Then apply movement rules for each move, and you know what the piece is, or you could add resistors to each piece for identification in addition to the diode and use all ADC for reading.
 
Last edited:

thatoneguy

Joined Feb 19, 2009
6,359
I don't totally understand your comments, but here is what I think,

1. All the pieces will be at their own positions and the white will always go first, so it's not necessary to distinguish the white pieces from the black pieces.

2. You mentioned pad with a concentric ring. I don't quite understand what it does and how can it be used to detect the piece. Can you explain it with a little more details? Thanks a lot!

Tom (the new newbie :))
Picture a bullseye, you have a dot and a ring.

On the bottom of each chess piece is a central conductor and an outer conductor, placed so that if spun quickly, it too would appear like a dot and a ring as well. The reason for this is so the chess piece can be pointing any direction and still work.

The trick to it is to have a resistor and diode inside each chess piece. The two would be in series, and the contacts would be on the center pad and at the distance of the concentric ring.

The board would have a copper (or gold) bunch of concentric rings inset onto it for conductors/sensors

In white pieces, the diodes point one direction

In black pieces, the diodes point the other direction.

Then, instead of one sweep for a read, with all being outputs, you do one sweep with rows as outputs and columns as inputs, giving you the white piece locations.
The next sweep, the columns are the outputs, and rows are in the input state, which gives you the black pieces.

If you really wanted to get fancy, you'd put the output state high (+5V) and measure the current drop across each resistor (ADC read instead of digital) to find out which piece it is (pawn through King), using an extra resistor to ground for each ADC pin, and a different valued resistor for the 6 different pieces.
 
Last edited:

MrChips

Joined Oct 2, 2009
23,095
One more thing - for the 5v power on the top of the diagram, can I change it to ground? Of course, all the diodes should be put in reverse direction. In this way, all the output ports will held LOW with only one port at a time being set to HIGH.
Yes, that is ok too. The previous circuit was meant for TTL gates. With CMOS gates or MCU inputs with much lower input currents you can use POSITIVE LOGIC.




As you said, all outputs will OUTPUT LOW except one line at a time which will be set to OUTPUT HIGH.
 

Thread Starter

tomportland

Joined Dec 31, 2011
18
Great! Thanks a lot for the help!

Tom

Yes, that is ok too. The previous circuit was meant for TTL gates. With CMOS gates or MCU inputs with much lower input currents you can use POSITIVE LOGIC.




As you said, all outputs will OUTPUT LOW except one line at a time which will be set to OUTPUT HIGH.
 

Thread Starter

tomportland

Joined Dec 31, 2011
18
Got it, I like your idea!

The only concern I have is that you will see the copper rings on the board that doesn't look very neat. Also, it requires the player to put the piece on a perfect position in each square to make sure the center conductor of the piece touches the center conductor of the square and the outer conductor of the piece touches the outer conductor of the square. Is that right?

Tom

Picture a bullseye, you have a dot and a ring.

On the bottom of each chess piece is a central conductor and an outer conductor, placed so that if spun quickly, it too would appear like a dot and a ring as well. The reason for this is so the chess piece can be pointing any direction and still work.

The trick to it is to have a resistor and diode inside each chess piece. The two would be in series, and the contacts would be on the center pad and at the distance of the concentric ring.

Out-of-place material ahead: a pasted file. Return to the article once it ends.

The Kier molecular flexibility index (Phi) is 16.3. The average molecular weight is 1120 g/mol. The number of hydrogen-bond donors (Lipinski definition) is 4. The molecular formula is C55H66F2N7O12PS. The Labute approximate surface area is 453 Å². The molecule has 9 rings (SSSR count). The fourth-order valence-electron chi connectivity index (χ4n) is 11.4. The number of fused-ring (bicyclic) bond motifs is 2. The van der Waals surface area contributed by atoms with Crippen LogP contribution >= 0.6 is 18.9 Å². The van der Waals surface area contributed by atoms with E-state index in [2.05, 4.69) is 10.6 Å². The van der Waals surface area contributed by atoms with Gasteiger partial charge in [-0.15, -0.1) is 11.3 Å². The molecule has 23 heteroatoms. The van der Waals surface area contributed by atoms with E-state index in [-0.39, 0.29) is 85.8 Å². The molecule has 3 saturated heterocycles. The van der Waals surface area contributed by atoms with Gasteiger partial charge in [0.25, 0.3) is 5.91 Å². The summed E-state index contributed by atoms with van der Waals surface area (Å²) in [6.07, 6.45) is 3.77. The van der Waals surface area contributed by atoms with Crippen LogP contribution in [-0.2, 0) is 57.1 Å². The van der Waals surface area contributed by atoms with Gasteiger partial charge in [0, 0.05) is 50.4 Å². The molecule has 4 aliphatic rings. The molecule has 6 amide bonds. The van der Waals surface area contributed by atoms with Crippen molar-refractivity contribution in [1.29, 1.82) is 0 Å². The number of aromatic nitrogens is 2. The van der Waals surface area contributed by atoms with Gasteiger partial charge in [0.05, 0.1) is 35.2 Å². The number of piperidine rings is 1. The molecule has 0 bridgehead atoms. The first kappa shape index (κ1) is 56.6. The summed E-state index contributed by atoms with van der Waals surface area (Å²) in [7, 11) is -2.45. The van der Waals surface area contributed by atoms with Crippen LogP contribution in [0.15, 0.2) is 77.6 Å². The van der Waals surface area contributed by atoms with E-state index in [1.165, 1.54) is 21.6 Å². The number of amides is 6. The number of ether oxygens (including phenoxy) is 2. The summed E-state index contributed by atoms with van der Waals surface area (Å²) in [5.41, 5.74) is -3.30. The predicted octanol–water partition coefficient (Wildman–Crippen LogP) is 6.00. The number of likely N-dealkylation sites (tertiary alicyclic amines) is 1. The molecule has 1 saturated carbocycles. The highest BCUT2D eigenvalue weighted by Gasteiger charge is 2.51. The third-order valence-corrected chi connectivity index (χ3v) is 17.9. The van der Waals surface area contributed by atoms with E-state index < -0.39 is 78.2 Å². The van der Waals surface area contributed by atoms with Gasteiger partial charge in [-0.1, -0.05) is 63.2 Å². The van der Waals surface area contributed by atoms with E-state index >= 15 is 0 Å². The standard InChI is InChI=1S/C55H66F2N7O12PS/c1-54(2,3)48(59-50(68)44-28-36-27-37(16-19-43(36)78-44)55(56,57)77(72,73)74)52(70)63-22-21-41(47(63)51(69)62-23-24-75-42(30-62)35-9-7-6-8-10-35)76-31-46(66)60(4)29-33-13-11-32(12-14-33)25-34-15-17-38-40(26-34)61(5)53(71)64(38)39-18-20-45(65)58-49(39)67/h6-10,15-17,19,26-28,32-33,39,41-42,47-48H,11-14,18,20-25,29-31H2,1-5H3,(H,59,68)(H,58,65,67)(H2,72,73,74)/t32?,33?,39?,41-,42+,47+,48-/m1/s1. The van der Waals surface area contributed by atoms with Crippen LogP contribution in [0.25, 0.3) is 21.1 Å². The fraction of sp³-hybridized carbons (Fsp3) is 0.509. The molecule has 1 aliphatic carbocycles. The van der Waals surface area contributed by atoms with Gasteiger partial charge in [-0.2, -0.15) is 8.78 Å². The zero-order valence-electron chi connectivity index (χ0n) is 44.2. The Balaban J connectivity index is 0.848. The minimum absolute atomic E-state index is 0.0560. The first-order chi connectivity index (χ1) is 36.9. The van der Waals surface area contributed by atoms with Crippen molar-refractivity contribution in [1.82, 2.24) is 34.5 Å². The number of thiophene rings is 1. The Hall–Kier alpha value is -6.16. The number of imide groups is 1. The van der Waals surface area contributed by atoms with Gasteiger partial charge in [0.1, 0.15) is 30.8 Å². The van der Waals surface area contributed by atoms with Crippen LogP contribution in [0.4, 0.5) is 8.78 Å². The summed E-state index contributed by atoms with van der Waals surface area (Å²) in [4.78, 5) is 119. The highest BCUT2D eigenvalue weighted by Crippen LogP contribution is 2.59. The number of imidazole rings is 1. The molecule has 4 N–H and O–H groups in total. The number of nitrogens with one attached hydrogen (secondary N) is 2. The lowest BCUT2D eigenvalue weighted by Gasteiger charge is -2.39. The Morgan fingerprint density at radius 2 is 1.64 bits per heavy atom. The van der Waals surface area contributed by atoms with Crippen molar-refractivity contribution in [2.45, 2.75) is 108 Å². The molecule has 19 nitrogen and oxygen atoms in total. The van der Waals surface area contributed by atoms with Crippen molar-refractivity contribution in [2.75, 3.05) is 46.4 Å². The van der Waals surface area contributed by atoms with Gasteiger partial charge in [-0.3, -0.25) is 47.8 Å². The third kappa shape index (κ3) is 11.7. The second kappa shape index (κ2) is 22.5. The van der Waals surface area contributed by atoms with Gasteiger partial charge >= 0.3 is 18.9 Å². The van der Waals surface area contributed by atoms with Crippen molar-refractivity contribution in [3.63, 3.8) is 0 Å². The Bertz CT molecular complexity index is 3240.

The board would have a copper (or gold) bunch of concentric rings inset onto it for conductors/sensors

In white pieces, the diodes point one direction

In black pieces, the diodes point the other direction.

Then, instead of one sweep for a read, with all being outputs, you do one sweep with rows as outputs and columns as inputs, giving you the white piece locations.
The next sweep, the columns are the outputs, and rows are in the input state, which gives you the black pieces.

If you really wanted to get fancy, you'd put the output state high (+5V) and measure the current drop across each resistor (ADC read instead of digital) to find out which piece it is (pawn through King), using an extra resistor to ground for each ADC pin, and a different valued resistor for the 6 different pieces.
 

thatoneguy

Joined Feb 19, 2009
6,359
Got it, I like your idea!

The only concern I have is that you will see the copper rings on the board that doesn't look very neat. Also, it requires the player to put the piece on a perfect position in each square to make sure the center conductor of the piece touches the center conductor of the square and the outer conductor of the piece touches the outer conductor of the square. Is that right?

Tom
Not if you also put a magnet in each chess piece. As well as under the center of each board, they'd snap down nicely . NOT a "SuperMagnet" that would yank the piece from your fingers, but one that would simply center the piece once set.

The copper could be gold plated to look like an expensive addition, or you could use polished aluminium on white squares and a black conductive ring on dark squares, like partially anodized polished aluminum.

The circular ring would allow the piece to be facing in any direction and still have contact.
 

Thread Starter

tomportland

Joined Dec 31, 2011
18
Wow, very nice and detailed suggestion. I really appreciate it!

Again, Happy New Year to all of you!

Tom

Not if you also put a magnet in each chess piece. As well as under the center of each board, they'd snap down nicely . NOT a "SuperMagnet" that would yank the piece from your fingers, but one that would simply center the piece once set.

The copper could be gold plated to look like an expensive addition, or you could use polished aluminium on white squares and a black conductive ring on dark squares, like partially anodized polished aluminum.

The circular ring would allow the piece to be facing in any direction and still have contact.
 

MMcLaren

Joined Feb 14, 2010
853
Is there such a thing as a Hall effect switch that could be mounted under the board which would detect a magnet in each Chess piece?
 

MrChips

Joined Oct 2, 2009
23,095
Hall Effect key switches were commonly used on high quality and high reliability Micro Switch, IBM and Apple keyboards back in the 1970's. These were replaced by the lower cost membrane key switches that are in use today.

Hall Effect key switches would be very expensive to implement and difficult to multiplex.